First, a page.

When we got home I led Jubatus in the door, just in time to meet Stratus' charge around the corner from the kitchen. Oh, the look on her face! She screeched to a halt so hard she nearly sat down, made a right hand turn within half a body length, and beat a hasty retreat under the couch. She then proceeded to watch the cheetah from beneath the dust ruffle, her bright blue eyes and pink nose the only things visible.
Jubatus stood and looked back at Stratus for a few seconds, then seemed to shrug and padded over to the large sunbeam casting itself down from the picture window onto the living room floor and laid down, looking like he wanted to soak up as much of it as he could. I smiled. He wasn't the only cat in the house who liked that sunbeam. Stratus was a regular fixture there and, occasionally, so was I. I sat down in the chair across from the couch and waited. Stratus didn't disappoint me. One minute to the second after the cheetah settled down, she pounced on the tip of his tail.
Rather, Stratus tried to pounce on the tip of his tail. But it wasn't there when she landed, because it blurred elsewhere at the last moment, settling behind her. She wobbled, thrown off her balance with surprise, and looked around for her vanished quarry. Aha! She found it behind her, and gave it a careful pat with a forepaw. It stayed put. Emboldened, she pounced again... and it was gone again, blurred out of range.
Good for Stratus. I can always tell if she likes somebody by whether she attacks or hides. If she likes you, she'll pounce. If she doesn't, or you scare her, she'll hide. She's always been a good judge of character, and I'm glad she didn't think Jubatus was dangerous.
Jubatus lifted his head to look at the grey-white fluffball, visibly rolled his eyes, and laid back down without bothering her. Stratus quickly tired of trying to catch the cheetah's elusive tail, affected a loss of interest, and climbed delicately up onto his back and curled up, snuggling into the spotted cheetah fur. The sight of the two together made me glad Mom and I had rescued her from the pound. She'd been born with only three legs, a defect that didn't slow her down in the slightest, but her previous owner apparently decided she wasn't worth keeping and had dumped her at the pound. Cretin.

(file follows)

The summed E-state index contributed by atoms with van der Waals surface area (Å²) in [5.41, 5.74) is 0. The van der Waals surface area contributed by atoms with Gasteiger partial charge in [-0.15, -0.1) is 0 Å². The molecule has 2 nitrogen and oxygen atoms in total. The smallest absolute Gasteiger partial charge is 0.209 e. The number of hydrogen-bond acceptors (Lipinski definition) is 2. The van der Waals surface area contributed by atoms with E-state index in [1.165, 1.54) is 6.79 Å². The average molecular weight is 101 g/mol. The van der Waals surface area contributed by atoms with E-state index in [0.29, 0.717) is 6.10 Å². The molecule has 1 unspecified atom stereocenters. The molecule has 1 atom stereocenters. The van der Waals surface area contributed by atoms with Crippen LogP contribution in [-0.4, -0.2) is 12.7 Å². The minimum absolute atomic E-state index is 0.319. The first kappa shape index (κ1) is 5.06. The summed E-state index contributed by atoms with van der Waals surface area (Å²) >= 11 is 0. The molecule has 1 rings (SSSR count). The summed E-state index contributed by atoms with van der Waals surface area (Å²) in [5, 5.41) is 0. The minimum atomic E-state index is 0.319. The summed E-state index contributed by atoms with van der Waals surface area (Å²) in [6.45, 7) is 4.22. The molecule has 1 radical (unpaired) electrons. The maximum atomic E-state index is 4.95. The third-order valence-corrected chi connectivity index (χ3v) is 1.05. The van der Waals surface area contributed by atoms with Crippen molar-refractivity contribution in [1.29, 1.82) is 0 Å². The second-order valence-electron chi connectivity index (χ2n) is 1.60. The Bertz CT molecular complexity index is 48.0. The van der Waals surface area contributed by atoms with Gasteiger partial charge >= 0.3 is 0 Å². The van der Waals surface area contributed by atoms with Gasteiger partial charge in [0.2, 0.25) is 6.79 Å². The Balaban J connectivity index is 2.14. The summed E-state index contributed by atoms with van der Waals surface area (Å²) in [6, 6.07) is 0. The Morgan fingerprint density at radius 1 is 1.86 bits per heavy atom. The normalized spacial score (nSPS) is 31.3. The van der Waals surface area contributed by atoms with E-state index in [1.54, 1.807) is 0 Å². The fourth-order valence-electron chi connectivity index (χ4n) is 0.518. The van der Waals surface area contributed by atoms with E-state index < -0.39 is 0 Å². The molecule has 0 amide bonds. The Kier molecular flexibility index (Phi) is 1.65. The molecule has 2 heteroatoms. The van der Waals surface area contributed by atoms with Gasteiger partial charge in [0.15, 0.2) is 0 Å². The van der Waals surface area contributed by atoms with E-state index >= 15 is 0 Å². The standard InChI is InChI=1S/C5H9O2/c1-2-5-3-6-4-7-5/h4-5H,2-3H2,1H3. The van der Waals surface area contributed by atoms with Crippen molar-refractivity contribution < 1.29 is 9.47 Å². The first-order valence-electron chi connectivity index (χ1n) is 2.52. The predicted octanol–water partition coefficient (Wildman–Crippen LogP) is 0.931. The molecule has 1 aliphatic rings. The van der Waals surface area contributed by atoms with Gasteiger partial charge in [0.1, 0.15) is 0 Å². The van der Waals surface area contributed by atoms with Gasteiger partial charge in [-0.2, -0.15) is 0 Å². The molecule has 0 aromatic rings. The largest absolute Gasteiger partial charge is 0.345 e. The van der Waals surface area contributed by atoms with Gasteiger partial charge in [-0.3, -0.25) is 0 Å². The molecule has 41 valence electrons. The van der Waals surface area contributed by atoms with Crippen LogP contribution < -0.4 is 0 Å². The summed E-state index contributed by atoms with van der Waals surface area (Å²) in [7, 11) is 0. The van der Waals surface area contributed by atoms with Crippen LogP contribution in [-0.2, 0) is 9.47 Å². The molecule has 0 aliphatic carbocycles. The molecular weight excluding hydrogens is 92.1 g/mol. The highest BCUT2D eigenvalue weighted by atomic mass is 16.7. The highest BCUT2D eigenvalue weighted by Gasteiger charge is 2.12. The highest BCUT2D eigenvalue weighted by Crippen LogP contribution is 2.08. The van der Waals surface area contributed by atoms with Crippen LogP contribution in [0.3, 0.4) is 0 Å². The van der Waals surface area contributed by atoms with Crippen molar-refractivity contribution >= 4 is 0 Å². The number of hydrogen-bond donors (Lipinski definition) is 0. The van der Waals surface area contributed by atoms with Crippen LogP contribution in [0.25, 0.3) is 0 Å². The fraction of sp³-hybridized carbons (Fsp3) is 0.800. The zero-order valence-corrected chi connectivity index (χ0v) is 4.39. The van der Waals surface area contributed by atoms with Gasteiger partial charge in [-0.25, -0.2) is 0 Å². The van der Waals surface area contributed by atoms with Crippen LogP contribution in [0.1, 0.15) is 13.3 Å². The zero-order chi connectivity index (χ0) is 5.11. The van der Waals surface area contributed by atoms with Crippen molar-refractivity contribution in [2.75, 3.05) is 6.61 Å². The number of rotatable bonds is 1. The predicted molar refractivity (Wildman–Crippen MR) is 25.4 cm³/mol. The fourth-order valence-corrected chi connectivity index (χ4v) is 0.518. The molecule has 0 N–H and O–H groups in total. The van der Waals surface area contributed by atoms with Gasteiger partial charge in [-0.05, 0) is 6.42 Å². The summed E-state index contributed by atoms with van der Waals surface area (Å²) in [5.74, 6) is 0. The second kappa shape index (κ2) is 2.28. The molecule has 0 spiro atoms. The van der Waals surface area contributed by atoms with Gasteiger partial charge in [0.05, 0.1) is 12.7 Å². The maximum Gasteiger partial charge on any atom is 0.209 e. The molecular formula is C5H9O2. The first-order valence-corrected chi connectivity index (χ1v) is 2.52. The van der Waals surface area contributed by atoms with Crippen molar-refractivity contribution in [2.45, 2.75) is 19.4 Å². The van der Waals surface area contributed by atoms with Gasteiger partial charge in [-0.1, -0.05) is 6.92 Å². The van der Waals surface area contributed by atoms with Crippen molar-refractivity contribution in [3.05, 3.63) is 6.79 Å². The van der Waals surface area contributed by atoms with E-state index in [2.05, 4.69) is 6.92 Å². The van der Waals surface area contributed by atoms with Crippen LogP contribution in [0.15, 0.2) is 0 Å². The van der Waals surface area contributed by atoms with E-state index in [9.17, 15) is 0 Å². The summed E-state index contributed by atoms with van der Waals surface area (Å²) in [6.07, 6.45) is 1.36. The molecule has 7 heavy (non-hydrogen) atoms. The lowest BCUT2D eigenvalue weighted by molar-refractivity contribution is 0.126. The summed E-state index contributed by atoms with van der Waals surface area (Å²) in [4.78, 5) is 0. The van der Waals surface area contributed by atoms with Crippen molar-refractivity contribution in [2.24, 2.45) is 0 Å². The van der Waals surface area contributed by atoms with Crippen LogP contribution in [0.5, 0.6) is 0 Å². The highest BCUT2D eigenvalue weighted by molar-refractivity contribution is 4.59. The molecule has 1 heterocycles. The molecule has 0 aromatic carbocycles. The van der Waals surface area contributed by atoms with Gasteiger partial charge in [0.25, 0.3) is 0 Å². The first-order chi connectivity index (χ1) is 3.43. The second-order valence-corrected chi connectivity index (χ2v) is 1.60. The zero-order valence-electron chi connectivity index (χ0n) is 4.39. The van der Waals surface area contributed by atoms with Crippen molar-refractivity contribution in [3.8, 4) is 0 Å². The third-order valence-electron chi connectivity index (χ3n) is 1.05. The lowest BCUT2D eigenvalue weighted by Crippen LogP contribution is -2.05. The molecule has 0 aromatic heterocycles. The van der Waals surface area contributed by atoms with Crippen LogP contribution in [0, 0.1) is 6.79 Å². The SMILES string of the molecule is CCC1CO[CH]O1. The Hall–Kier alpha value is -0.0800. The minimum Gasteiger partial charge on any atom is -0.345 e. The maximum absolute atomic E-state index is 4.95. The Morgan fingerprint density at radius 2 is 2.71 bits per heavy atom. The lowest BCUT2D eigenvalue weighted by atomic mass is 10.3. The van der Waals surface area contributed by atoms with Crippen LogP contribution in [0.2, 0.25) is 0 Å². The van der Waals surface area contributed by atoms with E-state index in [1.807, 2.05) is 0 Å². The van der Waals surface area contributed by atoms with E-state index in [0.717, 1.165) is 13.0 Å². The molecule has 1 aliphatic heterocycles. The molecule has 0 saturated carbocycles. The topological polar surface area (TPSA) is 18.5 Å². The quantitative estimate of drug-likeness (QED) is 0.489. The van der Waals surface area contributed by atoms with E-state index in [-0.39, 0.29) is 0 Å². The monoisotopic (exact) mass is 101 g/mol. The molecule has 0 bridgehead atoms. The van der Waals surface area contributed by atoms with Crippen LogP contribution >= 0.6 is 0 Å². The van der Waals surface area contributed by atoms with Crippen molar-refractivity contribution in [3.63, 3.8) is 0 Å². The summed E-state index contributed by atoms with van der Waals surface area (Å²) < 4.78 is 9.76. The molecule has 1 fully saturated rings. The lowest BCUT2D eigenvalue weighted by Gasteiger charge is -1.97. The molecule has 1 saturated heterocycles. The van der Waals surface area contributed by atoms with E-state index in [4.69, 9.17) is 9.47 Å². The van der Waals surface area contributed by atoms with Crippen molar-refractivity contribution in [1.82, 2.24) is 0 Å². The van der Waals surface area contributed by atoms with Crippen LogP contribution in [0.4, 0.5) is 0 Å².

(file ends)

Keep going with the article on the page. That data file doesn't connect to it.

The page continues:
"Looks like Stratus has made a friend," Mom said, smiling as she walked through the room. I certainly hoped so. Stratus may be a very smart kitten, but she'd be no match for Jubatus if he decided he didn't like her.
= - = - = - = - = - = - = - =
The hallan treats me, treats, something, pet? Like a pet. Something
is wrong, don't know what. Feels wrong. What feels wrong? Never
mind. He feeds me, that's good. The hallan place is warm. Warm
is good. I like warm places.
The hallan place has other moving shapes, big and little. Big shape has funny scent; if you put big shape's scent together with mine, what you'd get is sort of like the hallan's. Female! Big shape is female, I think she is the hallan's dam. Smells right.
The little shape, the hallan gives it label stratus, little is different. Very young, too. The stratus doesn't have every leg! Maybe the last leg hasn't grown in yet? Not sure about that. Anyway, the stratus is stupid. Its forepaws are clumsy. It makes noises that don't make me feel funny. Big-shape-noises do, but stratus-noises don't. The stratus is definitely a pet. I try to play with the stratus, but little shape doesn't get it, not like the hallan. The hallan is lots of fun to play with! More fun than the stratus.
Stupid stupid stratus.
The hallan feeds the stratus like he feeds me... I think maybe I am a pet. Have I always been a pet? Don't remember. Doesn't matter anyway. The hallan is good to me, that matters. Head hurts.
= - = - = - = - = - = - = - =
Note to self: cheetahs and cabin fever do not mix. He'd taken to running up and down the halls (a practice gleefully
joined by a playful, but much slower, Stratus), which meant that
we had some lamps to replace. Worse yet, Jubatus actually managed
to leave pawprints and claw marks up the walls and on the ceiling!
I gave myself a headache trying to figure out how that worked... Besides, we simply didn't have the space for him to
run around inside, which is why I ended up holding a collar and
leash in front of him and trying to look hopeful.
He sniffed suspiciously at the pieces of cowhide, then growled a little, but he sat back down. "See? Just a couple of strips of leather. Here, let me put the collar around your neck."
Well, he let me do it. But when I stood up, I felt a little rustling around my own neck, and the collar was on me! I immediately glared at Jubatus, who (to all appearances) hadn't moved an inch. He just looked up with an innocent "who, me?" smile, his tail curling a laugh.